“It was labor intensive to make the red colored stained glass panels,” she said. “Churchill used a lot of red to show off his skills, which most people today don’t know. But, they chose to make the larger countries red, which was impressive to visitors in the know in the 1930s.”.

 

The Mapparium offers us the chance to really see how far we have come since 1935—how much the world has changed and is still changing.

 

The Boston Public Library, located in Copley Square, also offers more than just an afternoon of reading in a beautiful and historical landmark. The BPL has also put on afternoon tea hosted at their Courtyard Restaurant, overlooking the courtyard in the McKim building. Teatime is held Monday through Saturday from 11:30 a.m. to 3:30 p.m. with an extensive menu of tea sandwiches, scones and premium loose-leaf tea.

 

Jessica Hackett, the Outlet Supervisor and PDR Coordinate at the BPL, oversees the café and restaurant that hosts the afternoon tea. The Catered Affairs started serving tea at the BPL eight years ago, which was originally paired with a lunch menu. Hackett’s favorite part about afternoon tea is the room is the location.

 

“We lovingly call it the ‘Purple Room’ because the paint, glasses and chairs throughout the room are lavender,” she said. “It is a nice atmosphere to enjoy something like afternoon tea in.”

 

Hackett recommends afternoon tea at the BPL to be on people’s Boston bucket lists. According to her, compared to other services in the area, the BPL offers the most affordable optioned coupled with incredible service.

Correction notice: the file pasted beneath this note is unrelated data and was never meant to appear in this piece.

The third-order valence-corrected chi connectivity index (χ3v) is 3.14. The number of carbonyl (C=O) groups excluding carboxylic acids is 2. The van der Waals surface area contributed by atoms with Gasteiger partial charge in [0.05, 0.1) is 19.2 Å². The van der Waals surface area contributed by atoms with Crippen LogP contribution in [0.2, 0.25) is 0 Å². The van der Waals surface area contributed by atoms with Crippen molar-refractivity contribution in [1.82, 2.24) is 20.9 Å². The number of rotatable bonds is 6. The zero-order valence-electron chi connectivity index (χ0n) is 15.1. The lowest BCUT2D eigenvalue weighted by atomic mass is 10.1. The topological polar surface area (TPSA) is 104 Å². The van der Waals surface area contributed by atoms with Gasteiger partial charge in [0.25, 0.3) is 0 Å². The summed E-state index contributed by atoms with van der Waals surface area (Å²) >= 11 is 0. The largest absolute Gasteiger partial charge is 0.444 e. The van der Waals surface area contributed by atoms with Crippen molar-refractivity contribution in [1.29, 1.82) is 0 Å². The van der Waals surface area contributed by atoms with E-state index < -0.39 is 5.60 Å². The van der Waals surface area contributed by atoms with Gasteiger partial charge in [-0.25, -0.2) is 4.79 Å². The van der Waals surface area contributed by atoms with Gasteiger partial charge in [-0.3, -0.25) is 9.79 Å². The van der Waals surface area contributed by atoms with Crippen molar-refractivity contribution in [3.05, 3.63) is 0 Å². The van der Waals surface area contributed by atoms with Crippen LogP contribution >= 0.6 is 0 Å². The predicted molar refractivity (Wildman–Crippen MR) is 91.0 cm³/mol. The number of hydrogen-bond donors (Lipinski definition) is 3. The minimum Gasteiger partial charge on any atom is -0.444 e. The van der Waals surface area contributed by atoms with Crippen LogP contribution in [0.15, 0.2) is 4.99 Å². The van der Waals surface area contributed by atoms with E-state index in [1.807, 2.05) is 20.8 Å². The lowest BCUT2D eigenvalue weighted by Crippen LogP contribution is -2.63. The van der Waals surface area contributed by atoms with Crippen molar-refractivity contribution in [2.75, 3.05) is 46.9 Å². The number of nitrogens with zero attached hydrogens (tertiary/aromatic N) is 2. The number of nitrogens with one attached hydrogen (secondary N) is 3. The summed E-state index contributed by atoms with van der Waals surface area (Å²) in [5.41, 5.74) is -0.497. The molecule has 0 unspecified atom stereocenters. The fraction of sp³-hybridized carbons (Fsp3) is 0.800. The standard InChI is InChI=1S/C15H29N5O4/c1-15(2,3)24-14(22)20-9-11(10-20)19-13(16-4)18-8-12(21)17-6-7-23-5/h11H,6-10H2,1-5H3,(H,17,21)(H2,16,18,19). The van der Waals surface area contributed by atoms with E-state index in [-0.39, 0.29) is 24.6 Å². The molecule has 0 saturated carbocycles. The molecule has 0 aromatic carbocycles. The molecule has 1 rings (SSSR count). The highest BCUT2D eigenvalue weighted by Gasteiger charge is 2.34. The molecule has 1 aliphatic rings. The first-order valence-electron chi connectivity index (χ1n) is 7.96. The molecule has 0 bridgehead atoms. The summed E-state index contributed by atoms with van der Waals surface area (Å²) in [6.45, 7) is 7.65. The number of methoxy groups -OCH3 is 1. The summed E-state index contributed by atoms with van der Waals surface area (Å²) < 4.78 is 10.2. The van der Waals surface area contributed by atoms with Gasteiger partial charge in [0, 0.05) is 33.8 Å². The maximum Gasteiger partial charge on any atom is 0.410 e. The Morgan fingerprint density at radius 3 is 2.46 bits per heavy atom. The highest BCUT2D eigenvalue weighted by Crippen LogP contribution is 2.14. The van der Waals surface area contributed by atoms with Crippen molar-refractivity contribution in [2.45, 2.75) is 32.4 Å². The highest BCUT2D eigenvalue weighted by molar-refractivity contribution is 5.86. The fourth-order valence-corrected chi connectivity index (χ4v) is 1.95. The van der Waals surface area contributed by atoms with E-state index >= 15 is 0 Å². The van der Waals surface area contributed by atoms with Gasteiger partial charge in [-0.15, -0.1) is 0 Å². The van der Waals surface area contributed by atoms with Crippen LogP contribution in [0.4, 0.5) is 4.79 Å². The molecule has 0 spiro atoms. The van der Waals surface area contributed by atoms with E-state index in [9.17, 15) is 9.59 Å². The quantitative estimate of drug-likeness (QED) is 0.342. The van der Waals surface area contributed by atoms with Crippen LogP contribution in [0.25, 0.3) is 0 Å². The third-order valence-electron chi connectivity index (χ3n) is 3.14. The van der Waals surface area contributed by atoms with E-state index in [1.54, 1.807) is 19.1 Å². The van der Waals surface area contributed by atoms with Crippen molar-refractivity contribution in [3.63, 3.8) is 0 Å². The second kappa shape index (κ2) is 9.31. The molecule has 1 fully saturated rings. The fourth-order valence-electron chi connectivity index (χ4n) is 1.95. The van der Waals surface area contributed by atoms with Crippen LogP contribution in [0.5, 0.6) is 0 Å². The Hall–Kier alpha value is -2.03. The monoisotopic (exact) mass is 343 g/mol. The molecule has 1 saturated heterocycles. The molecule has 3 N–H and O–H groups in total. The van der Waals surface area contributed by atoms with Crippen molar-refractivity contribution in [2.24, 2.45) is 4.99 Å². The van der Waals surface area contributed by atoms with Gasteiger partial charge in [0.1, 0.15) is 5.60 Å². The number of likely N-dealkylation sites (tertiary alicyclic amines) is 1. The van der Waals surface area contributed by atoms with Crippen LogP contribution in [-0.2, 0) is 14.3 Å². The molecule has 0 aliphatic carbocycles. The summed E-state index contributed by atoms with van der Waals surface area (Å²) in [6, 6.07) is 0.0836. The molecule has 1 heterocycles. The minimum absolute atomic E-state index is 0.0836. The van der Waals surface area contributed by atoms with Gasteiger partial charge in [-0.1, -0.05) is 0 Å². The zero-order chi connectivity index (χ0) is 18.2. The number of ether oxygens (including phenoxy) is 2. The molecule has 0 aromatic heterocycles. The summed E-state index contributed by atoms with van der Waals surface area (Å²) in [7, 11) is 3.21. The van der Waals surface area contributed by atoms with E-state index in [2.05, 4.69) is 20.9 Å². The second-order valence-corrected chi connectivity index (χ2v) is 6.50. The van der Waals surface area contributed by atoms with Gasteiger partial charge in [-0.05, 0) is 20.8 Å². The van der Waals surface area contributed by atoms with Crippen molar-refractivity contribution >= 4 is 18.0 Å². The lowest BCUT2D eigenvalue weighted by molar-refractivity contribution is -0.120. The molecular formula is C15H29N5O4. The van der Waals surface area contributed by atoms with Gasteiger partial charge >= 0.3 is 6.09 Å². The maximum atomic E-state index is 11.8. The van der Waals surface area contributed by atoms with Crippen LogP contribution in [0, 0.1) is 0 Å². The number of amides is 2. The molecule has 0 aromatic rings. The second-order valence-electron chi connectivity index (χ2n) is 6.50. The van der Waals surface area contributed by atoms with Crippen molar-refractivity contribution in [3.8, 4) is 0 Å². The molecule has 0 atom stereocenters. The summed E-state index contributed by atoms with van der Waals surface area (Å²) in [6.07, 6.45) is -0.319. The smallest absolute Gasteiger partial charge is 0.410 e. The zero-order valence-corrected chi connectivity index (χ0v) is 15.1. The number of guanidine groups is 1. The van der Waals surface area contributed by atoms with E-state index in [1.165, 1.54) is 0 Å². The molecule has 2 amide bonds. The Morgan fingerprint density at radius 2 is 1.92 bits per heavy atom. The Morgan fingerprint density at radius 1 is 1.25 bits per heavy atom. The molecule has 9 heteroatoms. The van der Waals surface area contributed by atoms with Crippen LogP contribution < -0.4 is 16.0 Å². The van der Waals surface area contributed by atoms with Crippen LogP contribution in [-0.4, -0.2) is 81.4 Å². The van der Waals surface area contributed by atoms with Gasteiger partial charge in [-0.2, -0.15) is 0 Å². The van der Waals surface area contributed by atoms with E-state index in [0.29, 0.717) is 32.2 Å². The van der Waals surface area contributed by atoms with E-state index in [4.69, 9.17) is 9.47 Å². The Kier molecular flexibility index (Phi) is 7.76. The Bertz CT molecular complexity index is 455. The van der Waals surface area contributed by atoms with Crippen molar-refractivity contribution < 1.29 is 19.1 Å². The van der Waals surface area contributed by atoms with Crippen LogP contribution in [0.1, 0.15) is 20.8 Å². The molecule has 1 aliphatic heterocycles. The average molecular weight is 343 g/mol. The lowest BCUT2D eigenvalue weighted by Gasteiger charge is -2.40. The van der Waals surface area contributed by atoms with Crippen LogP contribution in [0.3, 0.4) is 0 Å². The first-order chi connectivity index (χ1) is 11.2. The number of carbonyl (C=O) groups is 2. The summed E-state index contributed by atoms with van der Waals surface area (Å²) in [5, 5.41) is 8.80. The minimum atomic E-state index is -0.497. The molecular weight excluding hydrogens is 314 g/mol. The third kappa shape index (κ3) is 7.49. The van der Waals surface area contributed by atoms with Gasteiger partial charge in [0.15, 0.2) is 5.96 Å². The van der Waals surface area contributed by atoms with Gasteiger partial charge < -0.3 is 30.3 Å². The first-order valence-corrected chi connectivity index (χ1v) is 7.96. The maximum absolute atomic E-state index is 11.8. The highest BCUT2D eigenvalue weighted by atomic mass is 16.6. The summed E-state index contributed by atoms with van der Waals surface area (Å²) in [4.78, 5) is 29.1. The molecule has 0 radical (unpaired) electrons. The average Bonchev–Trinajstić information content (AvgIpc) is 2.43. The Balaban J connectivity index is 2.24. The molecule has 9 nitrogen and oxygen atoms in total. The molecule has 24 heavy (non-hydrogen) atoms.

“It is elegant without feeling stuffy,” she said. “Students should definitely have afternoon tea on their bucket lists.”

 

Charlotte Miller, a recent BU graduate, attended afternoon tea at the BPL for her mom’s birthday. After hearing about it from a friend who raved about the event, Miller had to go. She too would definitely recommend it to a friend, but warned that since it isn’t the cheapest event, to save it for a special occasion. Miller’s favorite part was the atmosphere that the BPL creates.

 

“There are so many hotels and restaurants that offer tea in Boston, but the BPL is such a beautiful old building that everyone should take advantage of—not just during finals week,” she said.

 

Afternoon tea at the BPL compared to a traditional event at a fancy hotel, offers visitors, both local and out-of-towners, an experience greater than just high end tea and finger sandwiches. Afternoon tea at the library, which itself is vibrant and traditional, also includes a dose of history, and an authentic experience of the city. The Boston Public Library McKim Building was built in 1895, and at its opening it was labeled the “palace for the people,” and it has truly upheld that title to this day.

 

Boston libraries offer more than just stacks of books and beautiful buildings to study in—they are a part of the city’s history and help bring it to life.